What to look out for with autism--signs & symptoms

RSS

This is a list of signs to help you identify if your child has autism. We hope it sheds insight on what you may be experiencing with your loved one.

Source: AutismSpeaks.org  |  Learn the signs of autism

The following information is not meant to diagnose or treat and should not take the place of personal consultation, as appropriate, with a qualified healthcare professional and/or behavioral therapist.

If you are an adult and think you may have autism, please see
Is It Autism and If So, What Next? A Guide for Adults.

The timing and severity of autism’s first symptoms can vary widely. Some children with autism show hints of future problems within the first few months of life. In others, symptoms may not become obvious until 24 months or later. Some children with autism appear to develop normally until around 18 to 24 months of age and then stop gaining new skills and/or start losing skills.

The following "red flags" suggest a child is at risk for autism. Some children without autism have some of these symptoms. That’s why further evaluation is crucial. If your child exhibits any of the following, please see Step 2: Get your child screened.

Possible signs of autism in babies and toddlers:

  • By 6 months, no social smiles or other warm, joyful expressions directed at people
  • By 6 months, limited or no eye contact
  • By 9 months, no sharing of vocal sounds, smiles or other nonverbal communication
  • By 12 months, no babbling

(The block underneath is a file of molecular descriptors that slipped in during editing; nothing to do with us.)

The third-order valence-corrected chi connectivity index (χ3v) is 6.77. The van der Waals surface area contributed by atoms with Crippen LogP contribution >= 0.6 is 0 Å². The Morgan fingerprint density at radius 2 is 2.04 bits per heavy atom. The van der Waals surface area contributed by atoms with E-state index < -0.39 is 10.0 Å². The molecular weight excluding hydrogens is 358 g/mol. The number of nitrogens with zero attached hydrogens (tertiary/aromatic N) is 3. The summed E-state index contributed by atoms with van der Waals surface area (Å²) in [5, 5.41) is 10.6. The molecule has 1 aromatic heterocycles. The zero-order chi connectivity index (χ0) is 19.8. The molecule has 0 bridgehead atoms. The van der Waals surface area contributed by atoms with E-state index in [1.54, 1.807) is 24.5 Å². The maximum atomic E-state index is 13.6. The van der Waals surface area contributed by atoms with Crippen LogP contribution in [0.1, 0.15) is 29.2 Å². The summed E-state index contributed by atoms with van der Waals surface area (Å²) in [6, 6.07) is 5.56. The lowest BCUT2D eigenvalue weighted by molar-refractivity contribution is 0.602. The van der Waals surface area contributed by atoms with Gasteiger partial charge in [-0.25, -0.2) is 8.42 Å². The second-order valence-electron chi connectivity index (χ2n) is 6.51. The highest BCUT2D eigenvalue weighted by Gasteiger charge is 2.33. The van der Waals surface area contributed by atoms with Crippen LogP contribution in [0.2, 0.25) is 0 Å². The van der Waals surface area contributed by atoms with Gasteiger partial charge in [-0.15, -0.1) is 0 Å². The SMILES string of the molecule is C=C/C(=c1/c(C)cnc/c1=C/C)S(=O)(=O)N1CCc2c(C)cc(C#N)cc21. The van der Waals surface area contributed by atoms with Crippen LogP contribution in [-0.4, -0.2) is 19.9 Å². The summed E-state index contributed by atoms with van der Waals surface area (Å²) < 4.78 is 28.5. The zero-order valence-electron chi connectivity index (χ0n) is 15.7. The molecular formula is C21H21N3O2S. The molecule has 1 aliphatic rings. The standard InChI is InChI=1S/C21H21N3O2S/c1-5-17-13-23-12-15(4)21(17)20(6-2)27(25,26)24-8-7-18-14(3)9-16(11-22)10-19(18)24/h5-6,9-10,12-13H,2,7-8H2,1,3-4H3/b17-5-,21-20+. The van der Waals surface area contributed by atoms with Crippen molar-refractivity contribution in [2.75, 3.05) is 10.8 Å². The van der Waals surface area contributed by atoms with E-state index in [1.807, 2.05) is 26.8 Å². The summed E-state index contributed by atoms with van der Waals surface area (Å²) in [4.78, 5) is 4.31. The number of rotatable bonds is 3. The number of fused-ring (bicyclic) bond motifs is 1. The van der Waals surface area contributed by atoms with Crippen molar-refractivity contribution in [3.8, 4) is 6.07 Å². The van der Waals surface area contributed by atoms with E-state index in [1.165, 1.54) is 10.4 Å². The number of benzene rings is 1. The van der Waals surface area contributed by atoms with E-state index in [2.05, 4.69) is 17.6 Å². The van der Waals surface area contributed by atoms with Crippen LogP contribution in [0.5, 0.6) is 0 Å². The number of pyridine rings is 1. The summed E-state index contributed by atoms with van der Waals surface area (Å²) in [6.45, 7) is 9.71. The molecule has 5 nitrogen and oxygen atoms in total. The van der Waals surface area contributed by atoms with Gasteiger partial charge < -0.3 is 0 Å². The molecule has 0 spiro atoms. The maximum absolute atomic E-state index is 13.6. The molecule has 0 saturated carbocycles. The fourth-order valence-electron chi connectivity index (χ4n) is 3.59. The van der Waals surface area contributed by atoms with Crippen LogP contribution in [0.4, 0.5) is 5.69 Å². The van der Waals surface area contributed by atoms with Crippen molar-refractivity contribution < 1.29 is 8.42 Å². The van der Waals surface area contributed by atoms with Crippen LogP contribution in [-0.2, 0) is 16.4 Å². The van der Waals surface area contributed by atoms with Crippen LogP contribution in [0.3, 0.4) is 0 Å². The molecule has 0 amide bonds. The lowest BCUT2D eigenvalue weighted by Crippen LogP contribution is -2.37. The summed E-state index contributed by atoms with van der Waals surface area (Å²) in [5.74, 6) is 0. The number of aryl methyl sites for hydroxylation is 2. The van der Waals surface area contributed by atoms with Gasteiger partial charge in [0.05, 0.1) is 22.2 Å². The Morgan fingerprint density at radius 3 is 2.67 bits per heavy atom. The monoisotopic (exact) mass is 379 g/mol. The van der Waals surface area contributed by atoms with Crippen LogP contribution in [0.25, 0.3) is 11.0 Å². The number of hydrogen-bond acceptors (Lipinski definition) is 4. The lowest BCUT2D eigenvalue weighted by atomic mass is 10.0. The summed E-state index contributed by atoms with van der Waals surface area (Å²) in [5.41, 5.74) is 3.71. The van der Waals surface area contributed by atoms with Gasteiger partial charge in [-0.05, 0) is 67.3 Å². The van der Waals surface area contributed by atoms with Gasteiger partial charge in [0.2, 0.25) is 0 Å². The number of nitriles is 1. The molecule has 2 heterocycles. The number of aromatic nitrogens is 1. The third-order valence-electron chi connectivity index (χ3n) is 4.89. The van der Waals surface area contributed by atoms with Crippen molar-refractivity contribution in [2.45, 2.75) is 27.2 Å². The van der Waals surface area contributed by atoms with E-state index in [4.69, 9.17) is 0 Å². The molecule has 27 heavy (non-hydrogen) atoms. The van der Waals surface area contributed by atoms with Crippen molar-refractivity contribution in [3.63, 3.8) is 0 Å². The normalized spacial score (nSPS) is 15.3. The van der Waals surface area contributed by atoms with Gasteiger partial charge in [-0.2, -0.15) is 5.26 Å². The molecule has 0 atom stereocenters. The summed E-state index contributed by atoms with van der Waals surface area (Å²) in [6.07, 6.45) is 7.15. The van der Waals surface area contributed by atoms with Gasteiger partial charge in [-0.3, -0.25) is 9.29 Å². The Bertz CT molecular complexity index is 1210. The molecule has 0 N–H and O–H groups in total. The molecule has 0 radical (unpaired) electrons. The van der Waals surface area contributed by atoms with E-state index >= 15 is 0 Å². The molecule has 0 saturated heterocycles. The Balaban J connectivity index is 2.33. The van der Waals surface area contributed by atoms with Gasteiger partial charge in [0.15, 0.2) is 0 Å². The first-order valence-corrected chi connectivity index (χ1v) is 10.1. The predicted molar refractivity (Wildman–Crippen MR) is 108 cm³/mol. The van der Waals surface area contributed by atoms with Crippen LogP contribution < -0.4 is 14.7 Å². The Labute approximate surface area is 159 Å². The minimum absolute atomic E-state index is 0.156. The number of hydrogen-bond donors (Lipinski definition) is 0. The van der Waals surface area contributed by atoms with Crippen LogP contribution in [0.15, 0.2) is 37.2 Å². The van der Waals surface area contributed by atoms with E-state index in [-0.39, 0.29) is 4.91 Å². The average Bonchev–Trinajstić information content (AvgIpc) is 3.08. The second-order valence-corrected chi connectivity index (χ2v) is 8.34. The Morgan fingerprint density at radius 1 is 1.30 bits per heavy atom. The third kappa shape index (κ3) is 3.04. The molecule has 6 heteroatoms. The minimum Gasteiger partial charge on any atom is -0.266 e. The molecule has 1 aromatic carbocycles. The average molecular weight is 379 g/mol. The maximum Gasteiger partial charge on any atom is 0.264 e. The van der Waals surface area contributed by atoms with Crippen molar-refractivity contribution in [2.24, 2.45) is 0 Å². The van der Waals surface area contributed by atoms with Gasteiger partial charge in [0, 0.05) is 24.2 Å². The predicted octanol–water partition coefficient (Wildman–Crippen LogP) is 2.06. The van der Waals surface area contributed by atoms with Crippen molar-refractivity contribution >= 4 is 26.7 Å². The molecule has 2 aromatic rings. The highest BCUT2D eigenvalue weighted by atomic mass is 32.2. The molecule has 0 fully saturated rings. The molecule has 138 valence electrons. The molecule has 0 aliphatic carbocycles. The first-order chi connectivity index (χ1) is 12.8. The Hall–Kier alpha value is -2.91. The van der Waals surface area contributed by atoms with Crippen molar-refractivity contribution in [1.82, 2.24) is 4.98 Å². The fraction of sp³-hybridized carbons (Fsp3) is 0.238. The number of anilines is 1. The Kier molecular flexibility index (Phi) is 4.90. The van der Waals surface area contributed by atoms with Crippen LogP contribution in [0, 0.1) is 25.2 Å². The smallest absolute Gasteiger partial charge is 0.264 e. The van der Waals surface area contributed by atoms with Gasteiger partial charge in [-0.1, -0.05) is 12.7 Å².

• By 12 months, no use of gestures to communicate (e.g. pointing, reaching, waving etc.)
  • By 12 months, no response to name when called
  • By 16 months, no words
  • By 24 months, no meaningful, two-word phrases
  • Any loss of any previously acquired speech, babbling or social skills

Possible signs of autism at any age:

  • Avoids eye contact and prefers to be alone
  • Struggles with understanding other people’s feelings
  • Remains nonverbal or has delayed language development
  • Repeats words or phrases over and over (echolalia)
  • Gets upset by minor changes in routine or surroundings
  • Has highly restricted interests
  • Performs repetitive behaviors such as flapping, rocking or spinning
  • Has unusual and often intense reactions to sounds, smells, tastes, textures, lights and/or colors

If you have concerns after reviewing this page, please contact your healthcare provider.

Also see: The Autism Speaks First Concern to Action Tool Kit

Next
Step 2: Get your child screened
Step 3: Access services

 

Previous Post Next Post

  • Raana Smith
Comments 0
Leave a comment
Your Name:*
Email Address:*
Message: *
* Required Fields